The price of water rose again in 2014, though less steeply than in previous years, according to Circle of Blue’s annual survey of single-family residential water rates in 30 major U.S. cities. The average price for a family of four using 100 gallons per person per day increased 6.2 percent, the smallest year-to-year change in the five-year history of the survey. The median increase was 5.2 percent. For families using 150 gallons and 50 gallons per person per day, average prices rose 6.6 percent and 6.1 percent, respectively. Read More...  
  Voices From Detroit: Life Without Water  
  Thousands of residents of Detroit — a city under emergency management that is reeling from decades of deindustrialization and neighborhood decay — were cut off from drinking water supplies last year. Roughly 17,000 residences were shut off between March and August. because of overdue bills. Residents pushed back, taking water from fire hydrants to drink, cook, bathe, and flush their toilets, and community leaders organized emergency water deliveries. Meanwhile the accountants, lawyers, and traders collected tens of millions of dollars in fees to complete the largest municipal bankruptcy in U.S. history. Read More...  
  West Virginia Chemical Spill Reflects Dramatic Weakness in U.S. Resolve to Enforce Drinking Water Safety  
  Not only was a harmful chemical stored haphazardly near a major drinking water source, but scant information was available to regulators, public health officials, and citizens about the chemical’s effects on people and aquatic species. The January spill from a chemical storage tank on the bank of West Virginia’s Elk River leaked approximately 10,000 gallons of 4-methyl-cyclohexane-methanol (MCHM) — a chemical used to process coal — into the river just 1.5 miles upstream of the drinking water intake for 300,000 people in Charleston, the state capital. In December, the Department of Justice indicted the company’s chief executive and three other top officers for violations of environmental law and perjury connected with the federal investigation. Read More...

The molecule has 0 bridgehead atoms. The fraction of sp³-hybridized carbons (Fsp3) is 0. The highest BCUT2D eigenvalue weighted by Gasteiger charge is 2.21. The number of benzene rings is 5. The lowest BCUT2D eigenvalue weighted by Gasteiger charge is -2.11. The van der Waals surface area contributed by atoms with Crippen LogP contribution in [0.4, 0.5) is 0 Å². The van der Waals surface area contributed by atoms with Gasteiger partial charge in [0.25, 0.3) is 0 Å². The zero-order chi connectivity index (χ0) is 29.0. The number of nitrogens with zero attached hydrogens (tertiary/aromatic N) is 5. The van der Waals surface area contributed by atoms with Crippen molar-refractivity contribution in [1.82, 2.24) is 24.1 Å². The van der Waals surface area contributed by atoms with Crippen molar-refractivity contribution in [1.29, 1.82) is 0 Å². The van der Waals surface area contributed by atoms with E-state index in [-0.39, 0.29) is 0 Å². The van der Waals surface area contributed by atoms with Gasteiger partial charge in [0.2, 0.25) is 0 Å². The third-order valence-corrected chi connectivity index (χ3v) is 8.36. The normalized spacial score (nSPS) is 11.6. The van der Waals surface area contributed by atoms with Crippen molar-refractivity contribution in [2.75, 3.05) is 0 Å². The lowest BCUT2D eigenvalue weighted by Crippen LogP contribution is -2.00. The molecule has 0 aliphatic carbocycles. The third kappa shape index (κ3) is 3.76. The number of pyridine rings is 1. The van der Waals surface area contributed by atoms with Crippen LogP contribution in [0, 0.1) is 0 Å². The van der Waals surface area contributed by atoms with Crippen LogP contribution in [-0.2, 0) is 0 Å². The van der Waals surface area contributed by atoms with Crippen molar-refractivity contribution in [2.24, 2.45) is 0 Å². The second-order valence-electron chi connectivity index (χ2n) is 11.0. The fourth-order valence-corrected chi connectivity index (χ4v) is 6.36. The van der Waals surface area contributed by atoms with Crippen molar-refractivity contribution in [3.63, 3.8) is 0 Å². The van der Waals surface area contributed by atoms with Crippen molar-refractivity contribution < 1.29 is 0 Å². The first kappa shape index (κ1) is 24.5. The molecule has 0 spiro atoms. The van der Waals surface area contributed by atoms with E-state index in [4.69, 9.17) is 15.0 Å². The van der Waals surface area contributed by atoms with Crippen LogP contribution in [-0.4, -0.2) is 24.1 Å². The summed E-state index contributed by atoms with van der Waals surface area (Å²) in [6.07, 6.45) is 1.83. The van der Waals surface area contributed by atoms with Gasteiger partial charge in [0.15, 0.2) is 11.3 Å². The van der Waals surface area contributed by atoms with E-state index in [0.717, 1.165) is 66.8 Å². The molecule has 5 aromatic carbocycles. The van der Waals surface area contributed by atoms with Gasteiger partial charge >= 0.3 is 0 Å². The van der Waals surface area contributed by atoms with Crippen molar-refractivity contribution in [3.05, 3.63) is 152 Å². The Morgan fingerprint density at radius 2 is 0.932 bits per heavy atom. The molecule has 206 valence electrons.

Sao Paulo’s Water Waiting Game Avoided Rationing But Produced Huge Risk of Severe Shortage  
  Situated in a nation that typically enjoys one of the most abundant freshwater supplies on Earth, Sao Paulo quickly became desperately dry in 2014. After nearly a year of record-setting drought, the drinking water system that supplies half of Sao Paulo’s growing population was only 12 percent full and had less than 100 days of water in reserve as the year ended. Read More...  
  Colorado River’s Course Through A Drying Landscape Is Draining Lake Mead  
  The effects of lingering drought and the unrelenting demand for water from farmers, cities, and energy producers converged last summer at Lake Mead, which drained to its lowest level since 1937, when the Hoover Dam closed off the Colorado River to begin filling the largest reservoir in the United States. Read More...  
  Choke Point: Index — Texas and Kansas Farmers Take Different Paths to Saving Water  
  Six decades have passed since grain growers and cattle producers began tapping the Ogallala Aquifer with such sustained thirst that they drew more water to the surface each year than flows annually in the Colorado River. In Choke Point: Index, Circle of Blue found that the eight-state, $30 billion agriculture and livestock industry that has relied on the aquifer for its own wealth and to produce one-fifth of the nation’s corn, wheat, and cattle faces a new era of reckoning. The problem that the Ogallala’s users face is that significantly more water is pumped out each year than filters back into the ground. Read More...